Gardner Highlights Colorado Priorities in National Defense Authorization Act
Washington, D.C. – U.S. Senator Cory Gardner (R-CO) spoke on the floor of the U.S. Senate highlighting the Colorado priorities he fought to include in the National Defense Authorization Act (NDAA) for Fiscal Year 2021 and how the bill will support Colorado’s military service members and families. The annual defense bill authorizes $268.5 million in military construction projects in Colorado, a three percent pay raise for troops, and the Pacific Deterrence Initiative (PDI), guided by Gardner’s Asia Reassurance Initiative Act (ARIA). The Senate recently approved this legislation in a bipartisan vote of 86-14.
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“In my home state of Colorado, our military installations, including Fort Carson, the Air Force Academy, and Buckley, Peterson, and Schriever Air Force Bases, along with Cheyenne Mountain Air Station, are on the cutting-edge of space operations, military training and readiness, and protecting our national security,” said Senator Gardner. “I'm proud to support legislation that authorizes $268 million for military construction projects in Colorado and provides a three percent pay raise for the men and women serving our nation in uniform.”
More information on the annual defense bill and the provisions Gardner helped secure is available here.
Remarks as delivered:
Congress has no greater responsibility than providing for a strong national defense and keeping Americans safe. The National Defense Authorization Act is one of most important pieces of legislation that is considered each year by the United States Senate. It authorizes the weapons systems, the programs, and resources that support the men and women who serve our country in the armed forces as well as our families.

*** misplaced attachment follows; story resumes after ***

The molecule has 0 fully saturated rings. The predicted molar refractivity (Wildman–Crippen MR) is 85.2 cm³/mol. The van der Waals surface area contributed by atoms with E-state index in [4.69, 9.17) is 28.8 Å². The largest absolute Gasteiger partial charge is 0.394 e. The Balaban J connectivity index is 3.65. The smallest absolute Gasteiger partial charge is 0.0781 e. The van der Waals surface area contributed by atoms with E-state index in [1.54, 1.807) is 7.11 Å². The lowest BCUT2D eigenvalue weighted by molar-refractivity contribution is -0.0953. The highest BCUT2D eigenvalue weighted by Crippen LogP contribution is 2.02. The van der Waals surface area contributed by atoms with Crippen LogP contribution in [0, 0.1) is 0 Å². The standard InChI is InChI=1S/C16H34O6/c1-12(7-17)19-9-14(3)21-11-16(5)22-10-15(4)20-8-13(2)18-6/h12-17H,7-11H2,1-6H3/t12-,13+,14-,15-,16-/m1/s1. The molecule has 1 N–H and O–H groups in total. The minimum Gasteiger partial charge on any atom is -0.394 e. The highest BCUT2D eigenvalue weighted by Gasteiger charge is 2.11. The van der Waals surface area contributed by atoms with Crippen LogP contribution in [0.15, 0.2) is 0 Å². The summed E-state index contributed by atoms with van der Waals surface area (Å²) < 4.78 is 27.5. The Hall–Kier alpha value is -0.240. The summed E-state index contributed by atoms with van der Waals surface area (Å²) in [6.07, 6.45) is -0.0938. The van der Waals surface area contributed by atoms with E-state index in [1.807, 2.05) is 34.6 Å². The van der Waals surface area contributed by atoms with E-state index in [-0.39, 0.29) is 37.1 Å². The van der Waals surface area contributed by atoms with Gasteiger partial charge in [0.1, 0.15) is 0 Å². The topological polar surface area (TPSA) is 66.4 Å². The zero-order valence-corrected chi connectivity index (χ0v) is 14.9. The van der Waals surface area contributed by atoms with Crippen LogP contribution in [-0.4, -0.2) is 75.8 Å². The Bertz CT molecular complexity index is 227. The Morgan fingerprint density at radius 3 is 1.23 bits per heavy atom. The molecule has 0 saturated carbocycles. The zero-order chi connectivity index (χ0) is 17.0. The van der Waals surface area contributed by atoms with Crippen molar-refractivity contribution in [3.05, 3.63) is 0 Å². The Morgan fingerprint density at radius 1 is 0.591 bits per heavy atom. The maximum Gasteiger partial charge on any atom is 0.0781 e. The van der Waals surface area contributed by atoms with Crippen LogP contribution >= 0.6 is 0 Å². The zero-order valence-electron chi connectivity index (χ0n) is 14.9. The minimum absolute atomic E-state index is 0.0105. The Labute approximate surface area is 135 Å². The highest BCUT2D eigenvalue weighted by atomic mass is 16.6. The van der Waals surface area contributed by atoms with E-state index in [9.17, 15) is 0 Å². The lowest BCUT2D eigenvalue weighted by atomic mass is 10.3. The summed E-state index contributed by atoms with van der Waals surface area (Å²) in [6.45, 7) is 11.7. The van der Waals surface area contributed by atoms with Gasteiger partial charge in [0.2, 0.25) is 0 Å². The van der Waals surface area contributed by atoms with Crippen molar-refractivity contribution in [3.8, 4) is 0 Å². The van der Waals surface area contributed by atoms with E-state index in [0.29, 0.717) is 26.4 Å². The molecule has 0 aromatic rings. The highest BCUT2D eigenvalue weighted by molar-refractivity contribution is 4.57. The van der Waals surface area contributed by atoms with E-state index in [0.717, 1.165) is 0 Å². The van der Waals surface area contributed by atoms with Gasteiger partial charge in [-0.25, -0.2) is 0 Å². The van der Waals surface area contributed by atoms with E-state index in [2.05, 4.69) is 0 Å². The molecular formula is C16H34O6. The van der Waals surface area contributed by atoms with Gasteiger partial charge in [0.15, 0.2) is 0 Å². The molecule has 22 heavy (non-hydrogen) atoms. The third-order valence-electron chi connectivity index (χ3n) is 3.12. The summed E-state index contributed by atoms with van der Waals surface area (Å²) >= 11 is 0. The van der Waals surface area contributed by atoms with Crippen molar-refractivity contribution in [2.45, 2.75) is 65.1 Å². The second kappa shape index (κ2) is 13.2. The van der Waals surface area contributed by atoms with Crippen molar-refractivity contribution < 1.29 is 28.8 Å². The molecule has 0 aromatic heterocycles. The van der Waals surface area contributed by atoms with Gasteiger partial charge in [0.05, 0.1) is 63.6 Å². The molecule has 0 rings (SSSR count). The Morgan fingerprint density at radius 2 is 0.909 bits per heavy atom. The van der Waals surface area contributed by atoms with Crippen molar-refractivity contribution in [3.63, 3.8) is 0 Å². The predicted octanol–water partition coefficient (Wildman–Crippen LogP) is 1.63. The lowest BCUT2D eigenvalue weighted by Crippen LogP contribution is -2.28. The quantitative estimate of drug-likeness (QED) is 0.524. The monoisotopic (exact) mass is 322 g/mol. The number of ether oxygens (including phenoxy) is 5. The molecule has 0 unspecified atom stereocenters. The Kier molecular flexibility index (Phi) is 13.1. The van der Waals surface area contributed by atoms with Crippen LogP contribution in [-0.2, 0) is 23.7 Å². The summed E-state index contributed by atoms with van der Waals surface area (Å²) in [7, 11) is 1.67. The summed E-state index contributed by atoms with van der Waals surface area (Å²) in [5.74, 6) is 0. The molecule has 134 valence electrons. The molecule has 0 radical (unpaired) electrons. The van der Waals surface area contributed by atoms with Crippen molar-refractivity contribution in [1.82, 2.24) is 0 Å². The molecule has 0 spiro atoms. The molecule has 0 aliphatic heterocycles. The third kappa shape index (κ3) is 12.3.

Last week, the Senate completed its work on the Fiscal Year 2021 National Defense Authorization Act for the 60th consecutive year. The bill received, as it should, wide bipartisan support and an 86 to 14 vote, and I was proud to support the NDAA.
In my home state of Colorado, our military installations, including Fort Carson, the Air Force Academy, and Buckley, Peterson, and Schriever Air Force Bases, along with Cheyenne Mountain Air Station, are on the cutting-edge of space operations, military training and readiness, and protecting our national security.
I want to thank Chairman Inhofe and the Ranking Member for their bipartisanship at the Senate Armed Services Committee, and for doing such a great job in fulfilling their tremendous responsibility in providing for national defense. It cannot be overstated enough how grateful we all are, and I appreciate the time and work that they dedicated to this effort. The security of the United States should always be more important than any partisan politics, and I appreciate their commitment to placing national defense above the partisan bickering.
We've seen how even in the most rancorous political times, Republicans and Democrats can come together through the Defense Authorization Act to renew the country's commitment to the Indo-Pacific region, the free and open Indo-Pacific region, like when the Asia Reassurance Initiative Act became law in December 2018.
As was stated in the U.S. Department Defense Indo-Pacific strategy report, which was released in July of last year, “This legislation (ARIA) enshrines a generational whole-of-government policy framework that demonstrates U.S. commitment to a free and open Indo-Pacific region and includes initiatives that promote sovereignty, rule of law, democracy, economic engagement and regional security.”
Now the United States has taken the next step toward renewing the country's commitment to the Indo-Pacific region by passing this NDAA bill, enshrining and establishing a new Pacific Deterrence Initiative, PDI, that will complement ARIA and implement its vision of a more robust U.S. military presence in the Indo-Pacific.